UCA's degree programs will be offered through the undergraduate School of Arts and Sciences and the graduate School of Development. To date, the School of Professional and Continuing Education (SPCE), operational since 2006, has provided courses to 15,000 adults and drop-outs from school, mostly high school, in the 3 campus communities and in urban centers. SPCE programs improve employment and income-generating opportunities through skills and vocational training in areas such as English, information technologies (IT), accounting, tourism, entrepreneurship, and construction trades. UCA's Aga Khan Humanities Project promotes the use of its integrated humanities curriculum in 31 universities and high schools in the 3 founding countries through free training and distribution of textbooks. Students and faculty are exposed to modern pedagogy, develop academic skills, and engender respect for cultural pluralism and traditions to prepare the next generation of Central Asian leaders.

Biodiversity on campus and in communities

UCA's 3 campuses are being built with state-of-the-art classrooms, laboratories, and libraries; residential and dining facilities for 4,000 students and faculty; and staff, with an integrated role for IT (Figure 1). Landscaping around the campuses and eventual park areas will provide living laboratories for scholars and host communities to study and enjoy the biodiversity of indigenous vegetation on the respective campuses, each with its own unique ecology. Among its activities, the Research Program is engaged in the development of herders' manuals for sustainable pasture management in the Kyrgyz and Tajik Pamirs; use of fodder trees to reduce the social costs of ecological rehabilitation, and the use and introduction and/or re-introduction of indigenous crops to enhance food security; and through SPCE, strengthening the capacity of nongovernmental organizations and state conservation organizations in modern, collaborative conservation, and applied research.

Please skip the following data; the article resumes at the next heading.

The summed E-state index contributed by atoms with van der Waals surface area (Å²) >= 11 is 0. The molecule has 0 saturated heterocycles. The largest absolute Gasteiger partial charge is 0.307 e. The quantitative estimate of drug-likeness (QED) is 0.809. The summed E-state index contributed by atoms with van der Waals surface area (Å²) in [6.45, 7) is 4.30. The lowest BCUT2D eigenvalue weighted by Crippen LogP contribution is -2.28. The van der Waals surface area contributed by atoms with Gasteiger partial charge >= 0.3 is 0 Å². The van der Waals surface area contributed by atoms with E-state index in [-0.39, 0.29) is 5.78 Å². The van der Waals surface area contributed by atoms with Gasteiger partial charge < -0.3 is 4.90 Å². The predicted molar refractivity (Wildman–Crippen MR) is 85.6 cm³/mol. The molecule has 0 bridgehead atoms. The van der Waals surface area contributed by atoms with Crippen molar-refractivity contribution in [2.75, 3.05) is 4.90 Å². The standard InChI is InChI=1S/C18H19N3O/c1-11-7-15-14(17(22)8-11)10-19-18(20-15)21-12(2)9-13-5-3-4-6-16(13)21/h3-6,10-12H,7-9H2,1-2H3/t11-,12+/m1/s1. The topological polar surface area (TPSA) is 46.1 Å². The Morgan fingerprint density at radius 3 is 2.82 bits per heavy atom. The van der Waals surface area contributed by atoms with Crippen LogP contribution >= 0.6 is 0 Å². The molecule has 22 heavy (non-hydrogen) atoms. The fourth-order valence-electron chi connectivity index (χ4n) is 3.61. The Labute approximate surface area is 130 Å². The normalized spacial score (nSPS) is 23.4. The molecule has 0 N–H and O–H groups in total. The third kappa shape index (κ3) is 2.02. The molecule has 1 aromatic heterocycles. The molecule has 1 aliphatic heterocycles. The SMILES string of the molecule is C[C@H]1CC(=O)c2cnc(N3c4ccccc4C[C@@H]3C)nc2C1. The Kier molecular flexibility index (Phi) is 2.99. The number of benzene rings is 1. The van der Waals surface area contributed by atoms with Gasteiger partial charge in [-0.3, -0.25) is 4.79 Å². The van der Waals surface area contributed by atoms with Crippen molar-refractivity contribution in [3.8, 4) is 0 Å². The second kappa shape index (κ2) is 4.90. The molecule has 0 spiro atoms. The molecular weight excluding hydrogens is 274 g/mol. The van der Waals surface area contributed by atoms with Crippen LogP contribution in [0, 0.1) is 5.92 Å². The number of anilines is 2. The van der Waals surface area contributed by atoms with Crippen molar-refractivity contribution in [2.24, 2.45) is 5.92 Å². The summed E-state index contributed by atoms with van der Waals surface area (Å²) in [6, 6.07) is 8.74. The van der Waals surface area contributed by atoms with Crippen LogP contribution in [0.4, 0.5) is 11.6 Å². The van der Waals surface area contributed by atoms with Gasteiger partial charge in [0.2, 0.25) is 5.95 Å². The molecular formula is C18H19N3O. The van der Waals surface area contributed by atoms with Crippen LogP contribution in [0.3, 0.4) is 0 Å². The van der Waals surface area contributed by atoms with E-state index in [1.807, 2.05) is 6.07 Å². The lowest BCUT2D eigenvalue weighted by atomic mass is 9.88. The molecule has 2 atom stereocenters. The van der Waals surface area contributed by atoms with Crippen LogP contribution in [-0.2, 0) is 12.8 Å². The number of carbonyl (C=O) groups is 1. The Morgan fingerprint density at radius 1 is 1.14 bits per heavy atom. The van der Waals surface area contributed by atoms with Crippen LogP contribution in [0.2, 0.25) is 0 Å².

Scholarship to sustain development

UCA is working with the Aga Khan Development Network and other development organizations to assess research needs and strengthen evidence-based approaches to improve the efficacy of development practices and promote sustainable development in mountain areas. UCA's Research Fellows Program provides support and unprecedented access to the region to international fellows and unique opportunities for joint research and mentoring for young Central Asian fellows. Through this program, a critical mass of research activities will be supported before the university's degree programs become operational. Current topics include labor migration, Central Asian cultural traditions, education policy, and geoprocessing data on natural resource monitoring and land management. UCA fellows publish widely and participate actively in international conferences within their disciplines.

Cultural heritage and resilience